"The goose is a bird associated with war in Celtic mythology, and the Germanic god Thincsus, equated with Mars at Housesteads on Hadrian's Wall, likewise has the goose for attrribute.

She also comments:

"Mars Thincsus would seem to be the only non-Roman god to figure as an orthodox Roman warrior.
"It has been noted already that the Germanic god, Mars Thincsus who is invoked along Hadrian's Wall, is frequently accompanied by a goose.
"The goose is the frequent companion of Mars Thincsus in the northern frontier region.
"The goose appears below a representation of Mars on a slab from Risingham, Northumberland, erected by the Fourth Mounted Cohort of Gauls. The bird also accompanies what is taken to be a representation of Mars Thincsus (a Germanic god) at Cilurnum (Chesters) on Hadrian's Wall."

It would seem that amongst the Teutons and Gauls the goose frequently accompanies their war God, who is often equated with the Roman Mars.

"In Gaul, the native Mars is frequently associated with the goose and the horse, and Epona, the horse-goddess rides a goose on the fourth century tile from Roussas." (Ross)

Ross also mentions that the "bird appears with Mars on a stone from Iggelheim" and states that "all the evidence suggests that the goose was especially associated with the god of war and probably healing in Celtic belief, and that this idea either entered the Germanic traditions through Celtic influence, or was likewise indigenous to them."

Rudolf Simek in his Dictionary of Northern Mythology compares Mars Thingsus with Mars Halamardus, who is referred to on a votive inscription from Horn near Roermond in the Netherlands, dating most likely from the first century CE. He also points out that Thingsus is derived from the Proto-Germanic *Thingsaz and accepts that the associated names of Beda and Fimmilena are associated with Old Frisian legal terms so one may conjecture that these are obscure Frisian Goddesses. This adds weight to the argument that Mars Thingsus is Tiw, the God who presides over the sacred Teutonic Thing. Beda may be linked to the Old Frisian Bodthing ('convened Thing'). In other words She is 'the mistress of the *Bedthing*' (Simek). Fimmilena is likewise the 'mistress of the Fimelthing' ('moveable Thing'). Gudmund Schuette however conjectures that She is the 'goddess of Fivelland' but Simek rejects this interpretation. The Goddess Beda also had a cult centre in Bitberg on the German-Belgian border. The Roman name for this city was Beda Victus ('village of Beda'). It is interesting that these two Goddesses who are collectively called the Alaisiagae have both a Celtic and a Germanic etymology which is not surprising since Beda Victus continually was overrun by both Celtic and Germanic tribes.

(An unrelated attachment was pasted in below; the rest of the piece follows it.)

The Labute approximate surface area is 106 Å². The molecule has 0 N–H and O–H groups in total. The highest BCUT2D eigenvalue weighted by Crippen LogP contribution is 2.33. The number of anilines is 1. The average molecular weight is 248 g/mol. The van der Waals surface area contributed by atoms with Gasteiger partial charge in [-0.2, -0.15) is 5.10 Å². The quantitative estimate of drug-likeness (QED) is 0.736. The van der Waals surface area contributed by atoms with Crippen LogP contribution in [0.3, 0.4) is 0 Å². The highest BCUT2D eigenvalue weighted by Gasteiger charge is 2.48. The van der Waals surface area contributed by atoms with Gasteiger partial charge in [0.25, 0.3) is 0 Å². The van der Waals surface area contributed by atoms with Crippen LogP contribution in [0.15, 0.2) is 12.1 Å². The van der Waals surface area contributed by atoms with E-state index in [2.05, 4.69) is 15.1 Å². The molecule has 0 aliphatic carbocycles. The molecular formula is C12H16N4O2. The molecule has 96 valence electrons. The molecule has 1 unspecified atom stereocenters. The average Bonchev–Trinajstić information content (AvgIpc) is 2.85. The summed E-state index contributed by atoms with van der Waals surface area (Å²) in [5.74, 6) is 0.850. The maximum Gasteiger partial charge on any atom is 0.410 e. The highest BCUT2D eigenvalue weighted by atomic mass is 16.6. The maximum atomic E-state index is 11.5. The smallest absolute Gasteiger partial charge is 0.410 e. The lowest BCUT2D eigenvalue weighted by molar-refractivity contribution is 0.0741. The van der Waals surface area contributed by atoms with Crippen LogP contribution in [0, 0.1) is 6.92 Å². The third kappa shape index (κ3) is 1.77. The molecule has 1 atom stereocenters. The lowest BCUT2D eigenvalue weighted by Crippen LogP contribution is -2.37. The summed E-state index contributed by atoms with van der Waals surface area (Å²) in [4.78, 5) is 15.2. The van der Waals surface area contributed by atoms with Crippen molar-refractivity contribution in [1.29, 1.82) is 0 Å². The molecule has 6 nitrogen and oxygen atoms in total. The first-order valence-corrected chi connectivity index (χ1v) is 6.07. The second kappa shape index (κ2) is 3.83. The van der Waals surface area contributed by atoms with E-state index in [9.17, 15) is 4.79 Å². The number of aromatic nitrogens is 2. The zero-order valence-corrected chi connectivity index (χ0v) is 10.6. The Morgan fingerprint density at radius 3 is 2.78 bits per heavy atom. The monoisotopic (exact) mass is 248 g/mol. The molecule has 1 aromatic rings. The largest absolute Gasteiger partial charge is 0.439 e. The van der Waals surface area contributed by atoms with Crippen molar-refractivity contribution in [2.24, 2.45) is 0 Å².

Gudmund Schuette in his Our Forefathers the Gothonic Nations Volume 1 however considers that the "etymology of the word 'Thingsus' is uncertain; it may come from Langbd. thinx 'law thing', or from Got. theiwo 'thunder' ". The Low German Dingsdag (modern German Dienstag-Tuesday) does (as Schuette concedes) derive "from Mars Thingsus as the god is called by the Tvihanti from the province of Twenthe."